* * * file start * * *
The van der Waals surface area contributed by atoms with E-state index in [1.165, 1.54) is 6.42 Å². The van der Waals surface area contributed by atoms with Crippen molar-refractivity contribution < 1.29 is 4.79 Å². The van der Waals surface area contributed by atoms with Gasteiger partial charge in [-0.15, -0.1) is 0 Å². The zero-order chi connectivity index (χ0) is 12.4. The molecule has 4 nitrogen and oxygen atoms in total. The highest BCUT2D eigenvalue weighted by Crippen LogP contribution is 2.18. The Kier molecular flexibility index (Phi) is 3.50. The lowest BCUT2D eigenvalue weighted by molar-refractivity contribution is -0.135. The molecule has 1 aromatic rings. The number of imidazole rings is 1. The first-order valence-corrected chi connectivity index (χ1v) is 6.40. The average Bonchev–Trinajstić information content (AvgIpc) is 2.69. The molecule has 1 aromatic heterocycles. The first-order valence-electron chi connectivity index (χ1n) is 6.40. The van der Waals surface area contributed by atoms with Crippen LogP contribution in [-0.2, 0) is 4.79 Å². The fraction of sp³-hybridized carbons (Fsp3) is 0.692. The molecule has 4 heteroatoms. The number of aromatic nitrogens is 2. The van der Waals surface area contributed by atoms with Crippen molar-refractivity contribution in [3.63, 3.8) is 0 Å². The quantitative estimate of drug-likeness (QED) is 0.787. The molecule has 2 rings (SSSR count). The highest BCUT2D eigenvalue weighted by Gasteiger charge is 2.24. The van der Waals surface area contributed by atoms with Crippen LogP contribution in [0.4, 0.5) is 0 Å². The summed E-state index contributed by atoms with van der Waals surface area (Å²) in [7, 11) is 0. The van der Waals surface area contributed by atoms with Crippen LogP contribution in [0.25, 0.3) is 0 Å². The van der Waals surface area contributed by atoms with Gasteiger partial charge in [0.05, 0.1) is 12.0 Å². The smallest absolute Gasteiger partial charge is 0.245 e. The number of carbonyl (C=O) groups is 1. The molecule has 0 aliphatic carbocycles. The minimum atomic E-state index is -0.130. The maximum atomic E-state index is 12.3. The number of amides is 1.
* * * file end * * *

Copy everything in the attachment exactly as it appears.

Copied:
The van der Waals surface area contributed by atoms with E-state index in [1.165, 1.54) is 6.42 Å². The van der Waals surface area contributed by atoms with Crippen molar-refractivity contribution < 1.29 is 4.79 Å². The van der Waals surface area contributed by atoms with Gasteiger partial charge in [-0.15, -0.1) is 0 Å². The zero-order chi connectivity index (χ0) is 12.4. The molecule has 4 nitrogen and oxygen atoms in total. The highest BCUT2D eigenvalue weighted by Crippen LogP contribution is 2.18. The Kier molecular flexibility index (Phi) is 3.50. The lowest BCUT2D eigenvalue weighted by molar-refractivity contribution is -0.135. The molecule has 1 aromatic rings. The number of imidazole rings is 1. The first-order valence-corrected chi connectivity index (χ1v) is 6.40. The average Bonchev–Trinajstić information content (AvgIpc) is 2.69. The molecule has 1 aromatic heterocycles. The first-order valence-electron chi connectivity index (χ1n) is 6.40. The van der Waals surface area contributed by atoms with Crippen LogP contribution in [-0.2, 0) is 4.79 Å². The fraction of sp³-hybridized carbons (Fsp3) is 0.692. The molecule has 4 heteroatoms. The number of aromatic nitrogens is 2. The van der Waals surface area contributed by atoms with Crippen molar-refractivity contribution in [3.63, 3.8) is 0 Å². The quantitative estimate of drug-likeness (QED) is 0.787. The molecule has 2 rings (SSSR count). The highest BCUT2D eigenvalue weighted by Gasteiger charge is 2.24. The van der Waals surface area contributed by atoms with Crippen LogP contribution in [0.4, 0.5) is 0 Å². The summed E-state index contributed by atoms with van der Waals surface area (Å²) in [7, 11) is 0. The van der Waals surface area contributed by atoms with Crippen LogP contribution in [0.25, 0.3) is 0 Å². The van der Waals surface area contributed by atoms with Gasteiger partial charge in [0.05, 0.1) is 12.0 Å². The smallest absolute Gasteiger partial charge is 0.245 e. The number of carbonyl (C=O) groups is 1. The molecule has 0 aliphatic carbocycles. The minimum atomic E-state index is -0.130. The maximum atomic E-state index is 12.3. The number of amides is 1.